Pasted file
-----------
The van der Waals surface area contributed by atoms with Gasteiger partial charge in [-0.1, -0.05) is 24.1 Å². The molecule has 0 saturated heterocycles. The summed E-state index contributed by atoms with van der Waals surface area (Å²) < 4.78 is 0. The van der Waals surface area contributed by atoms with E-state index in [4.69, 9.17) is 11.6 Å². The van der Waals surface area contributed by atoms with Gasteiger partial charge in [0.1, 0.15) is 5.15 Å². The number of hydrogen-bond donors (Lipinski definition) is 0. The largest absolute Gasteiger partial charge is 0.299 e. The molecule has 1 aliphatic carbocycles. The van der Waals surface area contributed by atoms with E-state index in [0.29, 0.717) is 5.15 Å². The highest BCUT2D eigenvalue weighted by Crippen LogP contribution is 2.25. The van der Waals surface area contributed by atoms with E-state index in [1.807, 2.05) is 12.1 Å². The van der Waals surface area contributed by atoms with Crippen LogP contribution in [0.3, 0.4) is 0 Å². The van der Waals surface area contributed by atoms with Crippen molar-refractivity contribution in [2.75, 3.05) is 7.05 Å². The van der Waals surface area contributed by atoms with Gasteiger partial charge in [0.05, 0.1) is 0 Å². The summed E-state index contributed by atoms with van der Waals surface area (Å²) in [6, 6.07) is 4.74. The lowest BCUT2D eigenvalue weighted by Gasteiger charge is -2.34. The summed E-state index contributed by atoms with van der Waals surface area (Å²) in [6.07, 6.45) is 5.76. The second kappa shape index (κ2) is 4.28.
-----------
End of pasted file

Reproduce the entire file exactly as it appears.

The van der Waals surface area contributed by atoms with Gasteiger partial charge in [-0.1, -0.05) is 24.1 Å². The molecule has 0 saturated heterocycles. The summed E-state index contributed by atoms with van der Waals surface area (Å²) < 4.78 is 0. The van der Waals surface area contributed by atoms with E-state index in [4.69, 9.17) is 11.6 Å². The van der Waals surface area contributed by atoms with Gasteiger partial charge in [0.1, 0.15) is 5.15 Å². The number of hydrogen-bond donors (Lipinski definition) is 0. The largest absolute Gasteiger partial charge is 0.299 e. The molecule has 1 aliphatic carbocycles. The van der Waals surface area contributed by atoms with E-state index in [0.29, 0.717) is 5.15 Å². The highest BCUT2D eigenvalue weighted by Crippen LogP contribution is 2.25. The van der Waals surface area contributed by atoms with E-state index in [1.807, 2.05) is 12.1 Å². The van der Waals surface area contributed by atoms with Crippen LogP contribution in [0.3, 0.4) is 0 Å². The van der Waals surface area contributed by atoms with Crippen molar-refractivity contribution in [2.75, 3.05) is 7.05 Å². The van der Waals surface area contributed by atoms with Gasteiger partial charge in [0.05, 0.1) is 0 Å². The summed E-state index contributed by atoms with van der Waals surface area (Å²) in [6, 6.07) is 4.74. The lowest BCUT2D eigenvalue weighted by Gasteiger charge is -2.34. The summed E-state index contributed by atoms with van der Waals surface area (Å²) in [6.07, 6.45) is 5.76. The second kappa shape index (κ2) is 4.28.